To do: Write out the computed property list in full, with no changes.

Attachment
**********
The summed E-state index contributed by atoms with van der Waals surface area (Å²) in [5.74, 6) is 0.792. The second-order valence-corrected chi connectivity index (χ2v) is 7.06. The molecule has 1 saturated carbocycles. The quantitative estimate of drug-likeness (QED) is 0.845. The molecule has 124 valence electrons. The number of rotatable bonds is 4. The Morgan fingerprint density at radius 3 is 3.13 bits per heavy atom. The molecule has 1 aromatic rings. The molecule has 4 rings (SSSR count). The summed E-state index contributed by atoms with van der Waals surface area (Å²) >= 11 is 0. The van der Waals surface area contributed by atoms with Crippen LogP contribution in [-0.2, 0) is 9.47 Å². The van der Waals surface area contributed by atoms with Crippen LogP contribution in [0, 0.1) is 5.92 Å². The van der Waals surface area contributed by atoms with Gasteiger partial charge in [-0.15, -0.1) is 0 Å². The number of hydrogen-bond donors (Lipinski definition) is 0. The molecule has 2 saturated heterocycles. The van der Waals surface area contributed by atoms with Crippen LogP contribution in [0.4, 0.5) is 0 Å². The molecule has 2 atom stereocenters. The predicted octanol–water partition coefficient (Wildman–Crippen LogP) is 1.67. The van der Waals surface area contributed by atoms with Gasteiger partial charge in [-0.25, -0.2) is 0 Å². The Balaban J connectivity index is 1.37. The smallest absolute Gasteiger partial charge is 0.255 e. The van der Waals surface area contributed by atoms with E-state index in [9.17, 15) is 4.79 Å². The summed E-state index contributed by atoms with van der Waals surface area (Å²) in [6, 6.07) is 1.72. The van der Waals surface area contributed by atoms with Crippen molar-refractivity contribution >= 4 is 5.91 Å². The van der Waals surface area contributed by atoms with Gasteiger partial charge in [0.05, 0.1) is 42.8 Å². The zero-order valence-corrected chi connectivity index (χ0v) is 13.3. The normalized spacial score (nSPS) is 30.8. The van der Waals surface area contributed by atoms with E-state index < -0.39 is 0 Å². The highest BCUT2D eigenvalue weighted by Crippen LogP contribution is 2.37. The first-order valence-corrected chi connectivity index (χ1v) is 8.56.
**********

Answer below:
The summed E-state index contributed by atoms with van der Waals surface area (Å²) in [5.74, 6) is 0.792. The second-order valence-corrected chi connectivity index (χ2v) is 7.06. The molecule has 1 saturated carbocycles. The quantitative estimate of drug-likeness (QED) is 0.845. The molecule has 124 valence electrons. The number of rotatable bonds is 4. The Morgan fingerprint density at radius 3 is 3.13 bits per heavy atom. The molecule has 1 aromatic rings. The molecule has 4 rings (SSSR count). The summed E-state index contributed by atoms with van der Waals surface area (Å²) >= 11 is 0. The van der Waals surface area contributed by atoms with Crippen LogP contribution in [-0.2, 0) is 9.47 Å². The van der Waals surface area contributed by atoms with Crippen LogP contribution in [0, 0.1) is 5.92 Å². The van der Waals surface area contributed by atoms with Gasteiger partial charge in [-0.15, -0.1) is 0 Å². The number of hydrogen-bond donors (Lipinski definition) is 0. The molecule has 2 saturated heterocycles. The van der Waals surface area contributed by atoms with Crippen LogP contribution in [0.4, 0.5) is 0 Å². The molecule has 2 atom stereocenters. The predicted octanol–water partition coefficient (Wildman–Crippen LogP) is 1.67. The van der Waals surface area contributed by atoms with Gasteiger partial charge in [-0.25, -0.2) is 0 Å². The Balaban J connectivity index is 1.37. The smallest absolute Gasteiger partial charge is 0.255 e. The van der Waals surface area contributed by atoms with E-state index in [9.17, 15) is 4.79 Å². The summed E-state index contributed by atoms with van der Waals surface area (Å²) in [6, 6.07) is 1.72. The van der Waals surface area contributed by atoms with Crippen molar-refractivity contribution >= 4 is 5.91 Å². The van der Waals surface area contributed by atoms with Gasteiger partial charge in [0.05, 0.1) is 42.8 Å². The zero-order valence-corrected chi connectivity index (χ0v) is 13.3. The normalized spacial score (nSPS) is 30.8. The van der Waals surface area contributed by atoms with E-state index < -0.39 is 0 Å². The highest BCUT2D eigenvalue weighted by Crippen LogP contribution is 2.37. The first-order valence-corrected chi connectivity index (χ1v) is 8.56.